A parallel issue relates to the reporting of security or collateral type. Where an SFT pertains to an equity firms must report on whether it belongs to a main index or not. Unfortunately, ESMA has not stated which indices constitute main ones, instead saying that it will adopt FSB standards. As the FSB has not yet clarified the situation either, the answer to this question remains unclear. It should also be noted that as the index constituents come at a cost, some in the industry have suggested that if the FSB wants this derived classification, it should publish the list constituents itself, in order to avoid burdening the sector with added reporting overheads.
Another trouble spot is the need to provide a legal entity identifier (LEI) for the issuer of a security or collateral. Where the SFT concerns a European issuer, the matter is straightforward. The global LEI system has still not been broadly adopted, however, and so an issuer from outside the EU may simply not have an LEI. But what alternative will satisfy authorities if no LEI can be produced?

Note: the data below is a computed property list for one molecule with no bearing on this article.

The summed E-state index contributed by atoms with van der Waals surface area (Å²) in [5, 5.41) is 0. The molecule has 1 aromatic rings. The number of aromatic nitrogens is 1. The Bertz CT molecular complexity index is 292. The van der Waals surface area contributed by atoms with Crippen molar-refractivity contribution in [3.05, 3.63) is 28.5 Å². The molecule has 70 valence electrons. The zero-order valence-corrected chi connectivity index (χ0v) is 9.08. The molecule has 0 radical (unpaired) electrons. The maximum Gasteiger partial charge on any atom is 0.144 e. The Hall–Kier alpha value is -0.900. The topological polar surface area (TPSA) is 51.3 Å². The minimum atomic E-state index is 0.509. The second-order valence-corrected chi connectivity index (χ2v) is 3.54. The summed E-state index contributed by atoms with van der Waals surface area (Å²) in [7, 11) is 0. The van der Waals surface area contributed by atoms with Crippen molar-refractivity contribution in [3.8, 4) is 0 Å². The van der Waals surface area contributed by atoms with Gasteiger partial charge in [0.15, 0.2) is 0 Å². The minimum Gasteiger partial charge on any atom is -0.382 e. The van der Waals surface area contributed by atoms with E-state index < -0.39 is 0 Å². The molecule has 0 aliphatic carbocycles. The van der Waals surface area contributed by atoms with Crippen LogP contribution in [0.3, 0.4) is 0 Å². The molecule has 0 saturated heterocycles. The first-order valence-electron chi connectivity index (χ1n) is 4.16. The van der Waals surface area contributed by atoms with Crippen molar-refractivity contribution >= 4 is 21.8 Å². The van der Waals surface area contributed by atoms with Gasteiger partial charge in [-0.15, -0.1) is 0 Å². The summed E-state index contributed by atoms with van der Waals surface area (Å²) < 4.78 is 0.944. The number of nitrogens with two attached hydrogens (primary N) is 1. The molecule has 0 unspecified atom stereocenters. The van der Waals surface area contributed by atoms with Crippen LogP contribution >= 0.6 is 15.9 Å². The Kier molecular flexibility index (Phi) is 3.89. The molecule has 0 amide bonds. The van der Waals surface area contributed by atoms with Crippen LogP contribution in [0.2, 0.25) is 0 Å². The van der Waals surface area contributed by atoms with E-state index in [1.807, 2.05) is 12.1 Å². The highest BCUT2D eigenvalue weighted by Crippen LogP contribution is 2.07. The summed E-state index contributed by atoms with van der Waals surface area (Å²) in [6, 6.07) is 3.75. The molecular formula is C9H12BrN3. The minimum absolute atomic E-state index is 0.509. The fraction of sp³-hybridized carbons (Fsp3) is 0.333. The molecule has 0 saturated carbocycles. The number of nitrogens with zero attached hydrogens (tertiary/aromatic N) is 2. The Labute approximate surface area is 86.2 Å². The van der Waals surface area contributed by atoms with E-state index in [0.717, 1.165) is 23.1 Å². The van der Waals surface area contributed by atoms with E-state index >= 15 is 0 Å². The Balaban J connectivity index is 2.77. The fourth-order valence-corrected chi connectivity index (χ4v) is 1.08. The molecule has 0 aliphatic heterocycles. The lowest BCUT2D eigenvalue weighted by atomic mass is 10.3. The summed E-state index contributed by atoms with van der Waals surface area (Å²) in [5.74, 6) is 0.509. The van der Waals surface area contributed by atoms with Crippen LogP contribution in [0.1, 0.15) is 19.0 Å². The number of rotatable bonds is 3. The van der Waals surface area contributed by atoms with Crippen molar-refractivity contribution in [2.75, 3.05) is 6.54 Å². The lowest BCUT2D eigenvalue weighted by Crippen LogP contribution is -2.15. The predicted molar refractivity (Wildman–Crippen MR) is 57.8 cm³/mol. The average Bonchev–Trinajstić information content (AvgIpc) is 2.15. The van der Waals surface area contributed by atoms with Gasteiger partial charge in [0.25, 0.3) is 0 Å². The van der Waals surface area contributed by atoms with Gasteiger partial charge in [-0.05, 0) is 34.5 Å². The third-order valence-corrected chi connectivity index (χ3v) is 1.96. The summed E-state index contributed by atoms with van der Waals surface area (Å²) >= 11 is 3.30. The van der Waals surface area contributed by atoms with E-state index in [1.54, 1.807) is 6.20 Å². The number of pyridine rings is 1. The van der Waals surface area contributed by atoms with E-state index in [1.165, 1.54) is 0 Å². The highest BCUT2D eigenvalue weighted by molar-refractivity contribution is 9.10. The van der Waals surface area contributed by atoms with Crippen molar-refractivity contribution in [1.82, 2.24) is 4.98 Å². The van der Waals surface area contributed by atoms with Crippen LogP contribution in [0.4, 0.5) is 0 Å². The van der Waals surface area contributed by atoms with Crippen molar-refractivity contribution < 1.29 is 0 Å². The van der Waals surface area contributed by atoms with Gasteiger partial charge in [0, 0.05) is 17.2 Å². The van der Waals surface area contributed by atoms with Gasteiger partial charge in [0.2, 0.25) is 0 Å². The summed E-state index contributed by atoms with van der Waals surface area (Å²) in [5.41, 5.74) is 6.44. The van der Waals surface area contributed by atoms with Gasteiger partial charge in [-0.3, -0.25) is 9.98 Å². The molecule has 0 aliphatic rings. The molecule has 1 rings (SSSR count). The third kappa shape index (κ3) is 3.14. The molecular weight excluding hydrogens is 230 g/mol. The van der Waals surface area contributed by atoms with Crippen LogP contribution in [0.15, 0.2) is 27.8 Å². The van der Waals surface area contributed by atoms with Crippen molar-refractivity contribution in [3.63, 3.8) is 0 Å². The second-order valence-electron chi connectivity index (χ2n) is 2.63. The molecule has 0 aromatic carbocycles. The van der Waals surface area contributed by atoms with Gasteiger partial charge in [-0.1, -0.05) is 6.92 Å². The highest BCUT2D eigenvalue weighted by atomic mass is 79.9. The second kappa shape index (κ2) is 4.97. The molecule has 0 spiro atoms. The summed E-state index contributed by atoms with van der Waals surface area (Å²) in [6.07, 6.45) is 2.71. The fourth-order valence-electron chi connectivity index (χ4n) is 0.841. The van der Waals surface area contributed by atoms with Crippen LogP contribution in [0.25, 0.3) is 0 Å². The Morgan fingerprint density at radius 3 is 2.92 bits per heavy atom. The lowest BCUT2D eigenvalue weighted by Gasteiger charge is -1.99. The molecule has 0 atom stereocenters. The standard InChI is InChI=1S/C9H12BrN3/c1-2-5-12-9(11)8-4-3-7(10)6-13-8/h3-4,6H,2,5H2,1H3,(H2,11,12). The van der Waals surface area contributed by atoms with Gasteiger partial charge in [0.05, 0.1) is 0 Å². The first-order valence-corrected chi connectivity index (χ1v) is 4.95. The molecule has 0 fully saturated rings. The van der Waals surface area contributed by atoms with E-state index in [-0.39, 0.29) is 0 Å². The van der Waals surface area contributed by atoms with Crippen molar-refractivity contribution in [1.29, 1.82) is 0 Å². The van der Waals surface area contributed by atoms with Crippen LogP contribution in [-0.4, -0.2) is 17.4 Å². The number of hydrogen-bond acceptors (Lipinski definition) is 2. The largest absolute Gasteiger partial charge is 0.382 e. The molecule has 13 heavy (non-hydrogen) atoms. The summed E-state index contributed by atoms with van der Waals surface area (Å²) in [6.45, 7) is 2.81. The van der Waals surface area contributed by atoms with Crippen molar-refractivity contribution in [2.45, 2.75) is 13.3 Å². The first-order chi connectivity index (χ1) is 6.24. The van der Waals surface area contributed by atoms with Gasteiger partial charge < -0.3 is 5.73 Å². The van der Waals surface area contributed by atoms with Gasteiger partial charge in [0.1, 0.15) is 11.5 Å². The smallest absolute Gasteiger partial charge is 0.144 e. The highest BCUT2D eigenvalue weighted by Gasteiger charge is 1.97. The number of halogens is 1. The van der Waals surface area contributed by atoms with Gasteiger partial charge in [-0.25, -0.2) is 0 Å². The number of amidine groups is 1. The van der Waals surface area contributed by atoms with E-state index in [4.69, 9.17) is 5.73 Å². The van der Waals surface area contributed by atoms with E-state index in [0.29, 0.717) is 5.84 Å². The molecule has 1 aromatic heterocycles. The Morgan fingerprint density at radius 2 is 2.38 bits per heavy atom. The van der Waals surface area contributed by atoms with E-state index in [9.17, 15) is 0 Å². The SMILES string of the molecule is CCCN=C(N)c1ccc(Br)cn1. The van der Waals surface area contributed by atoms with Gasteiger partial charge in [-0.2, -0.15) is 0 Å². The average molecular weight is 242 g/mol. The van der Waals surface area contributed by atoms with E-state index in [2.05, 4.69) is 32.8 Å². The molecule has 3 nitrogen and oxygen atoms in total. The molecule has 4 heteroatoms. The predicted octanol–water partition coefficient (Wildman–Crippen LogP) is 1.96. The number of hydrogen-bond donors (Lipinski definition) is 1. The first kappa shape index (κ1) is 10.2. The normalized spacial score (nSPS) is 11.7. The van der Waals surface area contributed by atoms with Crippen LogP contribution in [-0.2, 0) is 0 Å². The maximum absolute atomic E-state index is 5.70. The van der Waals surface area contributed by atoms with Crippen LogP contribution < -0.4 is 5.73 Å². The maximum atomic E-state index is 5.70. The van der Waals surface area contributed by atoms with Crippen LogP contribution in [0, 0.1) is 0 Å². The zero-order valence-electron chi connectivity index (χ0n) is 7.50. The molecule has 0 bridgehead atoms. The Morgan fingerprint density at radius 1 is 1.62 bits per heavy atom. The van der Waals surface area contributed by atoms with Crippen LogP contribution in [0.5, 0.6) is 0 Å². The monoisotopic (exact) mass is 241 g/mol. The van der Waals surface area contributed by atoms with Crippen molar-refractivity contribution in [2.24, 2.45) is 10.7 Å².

In conclusion, although ESMA’s reporting guidelines have yet to be fully finalised, proactive firms will be planning carefully how best to meet SFTR reporting obligations. To assist companies to comply with these demands, the SmartStream RDU has launched an SFTR instrument reference data service.
So how does the RDU SFTR instrument reference data service work? In order to provide users with an accurate, comprehensive and easy-to-access means of obtaining the information they need, the RDU acquires instrument reference data from a broad range of industry sources, including ESMA, ANNA, GLEIF, ISO, ratings agencies and index providers. It then normalises, enriches and maps this information into the format required by SFTR and makes it available via a simple, cloud-based API. The service takes away the complexity of sourcing and deriving the reference data needed to fulfil SFTR reporting obligations, thereby freeing firms to concentrate on building their businesses and establishing an efficient SFT workflow.
©Best Execution 2019